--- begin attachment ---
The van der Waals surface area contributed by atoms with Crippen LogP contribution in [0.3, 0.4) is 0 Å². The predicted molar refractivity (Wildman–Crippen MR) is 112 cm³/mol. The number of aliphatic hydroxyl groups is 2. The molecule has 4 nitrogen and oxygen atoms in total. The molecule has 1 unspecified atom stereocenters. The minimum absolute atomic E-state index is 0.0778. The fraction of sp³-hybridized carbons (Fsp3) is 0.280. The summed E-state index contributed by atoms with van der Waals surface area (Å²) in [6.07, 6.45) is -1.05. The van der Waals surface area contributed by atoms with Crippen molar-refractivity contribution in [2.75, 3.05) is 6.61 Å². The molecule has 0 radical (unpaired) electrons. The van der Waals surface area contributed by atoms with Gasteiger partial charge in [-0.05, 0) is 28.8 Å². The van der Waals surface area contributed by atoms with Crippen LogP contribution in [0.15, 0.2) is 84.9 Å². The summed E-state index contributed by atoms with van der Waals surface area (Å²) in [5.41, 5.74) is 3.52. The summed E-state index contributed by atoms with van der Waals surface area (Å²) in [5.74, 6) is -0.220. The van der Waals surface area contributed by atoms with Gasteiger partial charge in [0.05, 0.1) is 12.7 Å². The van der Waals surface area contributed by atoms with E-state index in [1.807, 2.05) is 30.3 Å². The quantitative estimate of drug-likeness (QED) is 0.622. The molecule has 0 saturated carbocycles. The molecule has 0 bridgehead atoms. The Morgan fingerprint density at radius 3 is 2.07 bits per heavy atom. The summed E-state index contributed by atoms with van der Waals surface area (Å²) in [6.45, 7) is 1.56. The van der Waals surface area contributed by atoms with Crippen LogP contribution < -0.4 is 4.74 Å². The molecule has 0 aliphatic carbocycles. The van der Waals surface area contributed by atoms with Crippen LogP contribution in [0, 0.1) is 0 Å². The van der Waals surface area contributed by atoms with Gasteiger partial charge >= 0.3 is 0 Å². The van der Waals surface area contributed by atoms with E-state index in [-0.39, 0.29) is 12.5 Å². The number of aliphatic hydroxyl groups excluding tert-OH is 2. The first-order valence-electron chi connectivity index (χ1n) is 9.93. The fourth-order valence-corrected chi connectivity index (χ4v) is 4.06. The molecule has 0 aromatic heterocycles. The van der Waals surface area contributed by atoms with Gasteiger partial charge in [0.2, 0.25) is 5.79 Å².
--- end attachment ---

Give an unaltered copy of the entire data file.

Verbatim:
The van der Waals surface area contributed by atoms with Crippen LogP contribution in [0.3, 0.4) is 0 Å². The predicted molar refractivity (Wildman–Crippen MR) is 112 cm³/mol. The number of aliphatic hydroxyl groups is 2. The molecule has 4 nitrogen and oxygen atoms in total. The molecule has 1 unspecified atom stereocenters. The minimum absolute atomic E-state index is 0.0778. The fraction of sp³-hybridized carbons (Fsp3) is 0.280. The summed E-state index contributed by atoms with van der Waals surface area (Å²) in [6.07, 6.45) is -1.05. The van der Waals surface area contributed by atoms with Crippen molar-refractivity contribution in [2.75, 3.05) is 6.61 Å². The molecule has 0 radical (unpaired) electrons. The van der Waals surface area contributed by atoms with Gasteiger partial charge in [-0.05, 0) is 28.8 Å². The van der Waals surface area contributed by atoms with Crippen LogP contribution in [0.15, 0.2) is 84.9 Å². The summed E-state index contributed by atoms with van der Waals surface area (Å²) in [5.41, 5.74) is 3.52. The summed E-state index contributed by atoms with van der Waals surface area (Å²) in [5.74, 6) is -0.220. The van der Waals surface area contributed by atoms with Gasteiger partial charge in [0.05, 0.1) is 12.7 Å². The van der Waals surface area contributed by atoms with E-state index in [1.807, 2.05) is 30.3 Å². The quantitative estimate of drug-likeness (QED) is 0.622. The molecule has 0 saturated carbocycles. The molecule has 0 bridgehead atoms. The Morgan fingerprint density at radius 3 is 2.07 bits per heavy atom. The summed E-state index contributed by atoms with van der Waals surface area (Å²) in [6.45, 7) is 1.56. The van der Waals surface area contributed by atoms with Crippen LogP contribution < -0.4 is 4.74 Å². The molecule has 0 aliphatic carbocycles. The van der Waals surface area contributed by atoms with Crippen LogP contribution in [0, 0.1) is 0 Å². The van der Waals surface area contributed by atoms with Gasteiger partial charge >= 0.3 is 0 Å². The van der Waals surface area contributed by atoms with E-state index in [-0.39, 0.29) is 12.5 Å². The number of aliphatic hydroxyl groups excluding tert-OH is 2. The first-order valence-electron chi connectivity index (χ1n) is 9.93. The fourth-order valence-corrected chi connectivity index (χ4v) is 4.06. The molecule has 0 aromatic heterocycles. The van der Waals surface area contributed by atoms with Gasteiger partial charge in [0.2, 0.25) is 5.79 Å².